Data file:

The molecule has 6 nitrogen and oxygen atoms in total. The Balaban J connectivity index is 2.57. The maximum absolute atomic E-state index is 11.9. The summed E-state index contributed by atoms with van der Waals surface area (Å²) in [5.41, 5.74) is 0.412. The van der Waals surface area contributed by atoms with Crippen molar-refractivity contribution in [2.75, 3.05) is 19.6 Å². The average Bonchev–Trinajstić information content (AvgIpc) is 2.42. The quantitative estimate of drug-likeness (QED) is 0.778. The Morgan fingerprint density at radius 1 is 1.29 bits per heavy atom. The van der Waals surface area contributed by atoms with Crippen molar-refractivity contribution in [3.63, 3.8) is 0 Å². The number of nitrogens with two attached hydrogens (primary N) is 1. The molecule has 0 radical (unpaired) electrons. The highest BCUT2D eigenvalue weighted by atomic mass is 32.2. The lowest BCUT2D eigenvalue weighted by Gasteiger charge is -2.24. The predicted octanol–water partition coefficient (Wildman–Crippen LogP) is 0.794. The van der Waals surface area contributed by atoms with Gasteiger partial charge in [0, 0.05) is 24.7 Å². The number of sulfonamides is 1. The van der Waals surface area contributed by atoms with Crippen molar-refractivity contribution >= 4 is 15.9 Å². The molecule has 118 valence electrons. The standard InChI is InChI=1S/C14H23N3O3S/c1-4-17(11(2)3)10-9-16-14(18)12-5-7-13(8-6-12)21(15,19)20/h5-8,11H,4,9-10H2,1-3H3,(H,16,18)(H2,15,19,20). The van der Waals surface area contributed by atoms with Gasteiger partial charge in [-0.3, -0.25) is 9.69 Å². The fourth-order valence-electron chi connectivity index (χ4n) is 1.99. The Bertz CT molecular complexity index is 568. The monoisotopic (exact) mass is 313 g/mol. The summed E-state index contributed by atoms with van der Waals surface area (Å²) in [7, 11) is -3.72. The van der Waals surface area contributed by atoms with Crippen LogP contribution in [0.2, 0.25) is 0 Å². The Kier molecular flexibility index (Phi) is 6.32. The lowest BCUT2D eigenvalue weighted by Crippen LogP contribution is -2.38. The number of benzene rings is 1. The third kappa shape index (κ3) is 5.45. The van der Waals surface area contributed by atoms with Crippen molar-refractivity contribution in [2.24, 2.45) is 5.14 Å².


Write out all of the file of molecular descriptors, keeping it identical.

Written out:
The molecule has 6 nitrogen and oxygen atoms in total. The Balaban J connectivity index is 2.57. The maximum absolute atomic E-state index is 11.9. The summed E-state index contributed by atoms with van der Waals surface area (Å²) in [5.41, 5.74) is 0.412. The van der Waals surface area contributed by atoms with Crippen molar-refractivity contribution in [2.75, 3.05) is 19.6 Å². The average Bonchev–Trinajstić information content (AvgIpc) is 2.42. The quantitative estimate of drug-likeness (QED) is 0.778. The Morgan fingerprint density at radius 1 is 1.29 bits per heavy atom. The van der Waals surface area contributed by atoms with Crippen molar-refractivity contribution in [3.63, 3.8) is 0 Å². The number of nitrogens with two attached hydrogens (primary N) is 1. The molecule has 0 radical (unpaired) electrons. The highest BCUT2D eigenvalue weighted by atomic mass is 32.2. The lowest BCUT2D eigenvalue weighted by Gasteiger charge is -2.24. The predicted octanol–water partition coefficient (Wildman–Crippen LogP) is 0.794. The van der Waals surface area contributed by atoms with Gasteiger partial charge in [0, 0.05) is 24.7 Å². The number of sulfonamides is 1. The van der Waals surface area contributed by atoms with Crippen molar-refractivity contribution >= 4 is 15.9 Å². The molecule has 118 valence electrons. The standard InChI is InChI=1S/C14H23N3O3S/c1-4-17(11(2)3)10-9-16-14(18)12-5-7-13(8-6-12)21(15,19)20/h5-8,11H,4,9-10H2,1-3H3,(H,16,18)(H2,15,19,20). The van der Waals surface area contributed by atoms with Gasteiger partial charge in [-0.3, -0.25) is 9.69 Å². The fourth-order valence-electron chi connectivity index (χ4n) is 1.99. The Bertz CT molecular complexity index is 568. The monoisotopic (exact) mass is 313 g/mol. The summed E-state index contributed by atoms with van der Waals surface area (Å²) in [7, 11) is -3.72. The van der Waals surface area contributed by atoms with Crippen LogP contribution in [0.2, 0.25) is 0 Å². The Kier molecular flexibility index (Phi) is 6.32. The lowest BCUT2D eigenvalue weighted by Crippen LogP contribution is -2.38. The number of benzene rings is 1. The third kappa shape index (κ3) is 5.45. The van der Waals surface area contributed by atoms with Crippen molar-refractivity contribution in [2.24, 2.45) is 5.14 Å².